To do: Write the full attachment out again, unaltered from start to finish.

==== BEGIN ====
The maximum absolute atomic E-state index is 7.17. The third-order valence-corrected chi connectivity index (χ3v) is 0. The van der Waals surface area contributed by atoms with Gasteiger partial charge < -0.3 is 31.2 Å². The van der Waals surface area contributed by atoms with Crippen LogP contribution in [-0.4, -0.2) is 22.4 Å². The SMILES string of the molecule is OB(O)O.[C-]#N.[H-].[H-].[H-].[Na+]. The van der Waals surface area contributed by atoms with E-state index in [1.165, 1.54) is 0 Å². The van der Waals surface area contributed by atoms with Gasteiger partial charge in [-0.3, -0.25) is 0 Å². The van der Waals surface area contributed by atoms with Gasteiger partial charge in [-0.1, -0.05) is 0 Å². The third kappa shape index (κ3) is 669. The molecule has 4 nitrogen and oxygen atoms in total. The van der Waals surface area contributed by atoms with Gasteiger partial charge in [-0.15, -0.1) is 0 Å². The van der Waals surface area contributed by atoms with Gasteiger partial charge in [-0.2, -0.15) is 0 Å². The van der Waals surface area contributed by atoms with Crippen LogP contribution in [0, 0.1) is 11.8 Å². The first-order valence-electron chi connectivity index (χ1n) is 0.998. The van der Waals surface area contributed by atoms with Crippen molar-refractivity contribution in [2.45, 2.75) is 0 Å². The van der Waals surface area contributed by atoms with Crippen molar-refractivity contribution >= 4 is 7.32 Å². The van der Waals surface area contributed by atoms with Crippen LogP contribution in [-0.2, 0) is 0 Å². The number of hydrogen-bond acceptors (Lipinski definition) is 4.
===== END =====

The maximum absolute atomic E-state index is 7.17. The third-order valence-corrected chi connectivity index (χ3v) is 0. The van der Waals surface area contributed by atoms with Gasteiger partial charge < -0.3 is 31.2 Å². The van der Waals surface area contributed by atoms with Crippen LogP contribution in [-0.4, -0.2) is 22.4 Å². The SMILES string of the molecule is OB(O)O.[C-]#N.[H-].[H-].[H-].[Na+]. The van der Waals surface area contributed by atoms with E-state index in [1.165, 1.54) is 0 Å². The van der Waals surface area contributed by atoms with Gasteiger partial charge in [-0.3, -0.25) is 0 Å². The van der Waals surface area contributed by atoms with Gasteiger partial charge in [-0.1, -0.05) is 0 Å². The third kappa shape index (κ3) is 669. The molecule has 4 nitrogen and oxygen atoms in total. The van der Waals surface area contributed by atoms with Gasteiger partial charge in [-0.15, -0.1) is 0 Å². The van der Waals surface area contributed by atoms with Gasteiger partial charge in [-0.2, -0.15) is 0 Å². The van der Waals surface area contributed by atoms with Crippen LogP contribution in [0, 0.1) is 11.8 Å². The first-order valence-electron chi connectivity index (χ1n) is 0.998. The van der Waals surface area contributed by atoms with Crippen molar-refractivity contribution in [2.45, 2.75) is 0 Å². The van der Waals surface area contributed by atoms with Crippen molar-refractivity contribution >= 4 is 7.32 Å². The van der Waals surface area contributed by atoms with Crippen LogP contribution in [-0.2, 0) is 0 Å². The number of hydrogen-bond acceptors (Lipinski definition) is 4.